It starts quite simple but great opportunities for number discoveries and patterns!
An investigation involving adding and subtracting sets of consecutive numbers. Lots to find out, lots to explore.
This challenge extends the Plants investigation so now four or more children are involved.
This challenging activity involves finding different ways to distribute fifteen items among four sets, when the sets must include three, four, five and six items.
There are nine teddies in Teddy Town - three red, three blue and three yellow. There are also nine houses, three of each colour. Can you put them on the map of Teddy Town according to the rules?
This tricky challenge asks you to find ways of going across rectangles, going through exactly ten squares.
Use the interactivity to investigate what kinds of triangles can be drawn on peg boards with different numbers of pegs.
Place the 16 different combinations of cup/saucer in this 4 by 4 arrangement so that no row or column contains more than one cup or saucer of the same colour.
Have a go at this 3D extension to the Pebbles problem.
The letters of the word ABACUS have been arranged in the shape of a triangle. How many different ways can you find to read the word ABACUS from this triangular pattern?
A challenging activity focusing on finding all possible ways of stacking rods.
Use the interactivity to find all the different right-angled triangles you can make by just moving one corner of the starting triangle.
If we had 16 light bars which digital numbers could we make? How will you know you've found them all?
While we were sorting some papers we found 3 strange sheets which seemed to come from small books but there were page numbers at the foot of each page. Did the pages come from the same book?
In this investigation, we look at Pascal's Triangle in a slightly different way - rotated and with the top line of ones taken off.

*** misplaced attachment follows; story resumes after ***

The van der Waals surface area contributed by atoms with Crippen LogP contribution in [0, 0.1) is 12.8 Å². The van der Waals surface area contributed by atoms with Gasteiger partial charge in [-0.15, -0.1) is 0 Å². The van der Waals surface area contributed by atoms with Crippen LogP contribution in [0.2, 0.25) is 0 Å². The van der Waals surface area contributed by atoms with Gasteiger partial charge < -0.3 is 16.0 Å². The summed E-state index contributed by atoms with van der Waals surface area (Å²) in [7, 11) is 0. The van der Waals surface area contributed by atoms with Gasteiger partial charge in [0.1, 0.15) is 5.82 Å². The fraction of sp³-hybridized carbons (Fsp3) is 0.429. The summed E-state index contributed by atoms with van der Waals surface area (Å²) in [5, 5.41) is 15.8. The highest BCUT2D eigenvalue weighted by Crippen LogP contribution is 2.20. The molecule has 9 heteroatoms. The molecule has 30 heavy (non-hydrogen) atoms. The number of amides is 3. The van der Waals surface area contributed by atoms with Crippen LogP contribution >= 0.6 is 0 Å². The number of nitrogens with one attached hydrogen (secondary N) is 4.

If you have three circular objects, you could arrange them so that they are separate, touching, overlapping or inside each other. Can you investigate all the different possibilities?
How can you arrange these 10 matches in four piles so that when you move one match from three of the piles into the fourth, you end up with the same arrangement?
When newspaper pages get separated at home we have to try to sort them out and get things in the correct order. How many ways can we arrange these pages so that the numbering may be different?
Explore the different tunes you can make with these five gourds. What are the similarities and differences between the two tunes you are given?
Arrange eight of the numbers between 1 and 9 in the Polo Square below so that each side adds to the same total.
Ana and Ross looked in a trunk in the attic. They found old cloaks and gowns, hats and masks. How many possible costumes could they make?
A follow-up activity to Tiles in the Garden.
The challenge here is to find as many routes as you can for a fence to go so that this town is divided up into two halves, each with 8 blocks.
Polygonal numbers are those that are arranged in shapes as they enlarge. Explore the polygonal numbers drawn here.
We think this 3x3 version of the game is often harder than the 5x5 version. Do you agree? If so, why do you think that might be?